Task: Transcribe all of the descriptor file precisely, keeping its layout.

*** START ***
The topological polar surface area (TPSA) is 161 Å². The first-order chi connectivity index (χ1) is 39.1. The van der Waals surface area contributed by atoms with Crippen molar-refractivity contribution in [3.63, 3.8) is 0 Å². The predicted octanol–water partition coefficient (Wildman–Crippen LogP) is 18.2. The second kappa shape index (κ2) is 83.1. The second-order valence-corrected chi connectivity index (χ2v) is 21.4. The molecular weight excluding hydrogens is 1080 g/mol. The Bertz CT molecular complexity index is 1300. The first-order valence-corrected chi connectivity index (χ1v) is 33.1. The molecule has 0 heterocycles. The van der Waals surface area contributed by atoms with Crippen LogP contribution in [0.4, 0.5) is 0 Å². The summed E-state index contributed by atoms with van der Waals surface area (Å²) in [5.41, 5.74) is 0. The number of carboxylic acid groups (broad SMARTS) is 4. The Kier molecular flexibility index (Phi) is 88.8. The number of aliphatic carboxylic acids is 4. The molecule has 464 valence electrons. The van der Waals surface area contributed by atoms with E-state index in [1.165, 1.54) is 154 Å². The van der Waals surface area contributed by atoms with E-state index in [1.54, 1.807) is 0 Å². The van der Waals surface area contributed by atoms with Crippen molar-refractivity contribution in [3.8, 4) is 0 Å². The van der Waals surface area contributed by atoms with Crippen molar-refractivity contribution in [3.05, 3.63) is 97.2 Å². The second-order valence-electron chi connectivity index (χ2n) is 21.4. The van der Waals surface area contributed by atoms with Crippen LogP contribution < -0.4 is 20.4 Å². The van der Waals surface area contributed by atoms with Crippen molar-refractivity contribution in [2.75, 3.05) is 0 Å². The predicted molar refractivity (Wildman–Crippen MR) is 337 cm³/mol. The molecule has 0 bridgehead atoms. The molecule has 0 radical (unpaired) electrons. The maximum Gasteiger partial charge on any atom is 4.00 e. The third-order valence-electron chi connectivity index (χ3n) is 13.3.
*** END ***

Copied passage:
The topological polar surface area (TPSA) is 161 Å². The first-order chi connectivity index (χ1) is 39.1. The van der Waals surface area contributed by atoms with Crippen molar-refractivity contribution in [3.63, 3.8) is 0 Å². The predicted octanol–water partition coefficient (Wildman–Crippen LogP) is 18.2. The second kappa shape index (κ2) is 83.1. The second-order valence-corrected chi connectivity index (χ2v) is 21.4. The molecular weight excluding hydrogens is 1080 g/mol. The Bertz CT molecular complexity index is 1300. The first-order valence-corrected chi connectivity index (χ1v) is 33.1. The molecule has 0 heterocycles. The van der Waals surface area contributed by atoms with Crippen LogP contribution in [0.4, 0.5) is 0 Å². The summed E-state index contributed by atoms with van der Waals surface area (Å²) in [5.41, 5.74) is 0. The number of carboxylic acid groups (broad SMARTS) is 4. The Kier molecular flexibility index (Phi) is 88.8. The number of aliphatic carboxylic acids is 4. The molecule has 464 valence electrons. The van der Waals surface area contributed by atoms with E-state index in [1.165, 1.54) is 154 Å². The van der Waals surface area contributed by atoms with E-state index in [1.54, 1.807) is 0 Å². The van der Waals surface area contributed by atoms with Crippen molar-refractivity contribution in [3.8, 4) is 0 Å². The van der Waals surface area contributed by atoms with Crippen molar-refractivity contribution in [3.05, 3.63) is 97.2 Å². The second-order valence-electron chi connectivity index (χ2n) is 21.4. The van der Waals surface area contributed by atoms with Crippen LogP contribution < -0.4 is 20.4 Å². The van der Waals surface area contributed by atoms with Crippen molar-refractivity contribution in [2.75, 3.05) is 0 Å². The predicted molar refractivity (Wildman–Crippen MR) is 337 cm³/mol. The molecule has 0 bridgehead atoms. The molecule has 0 radical (unpaired) electrons. The maximum Gasteiger partial charge on any atom is 4.00 e. The third-order valence-electron chi connectivity index (χ3n) is 13.3.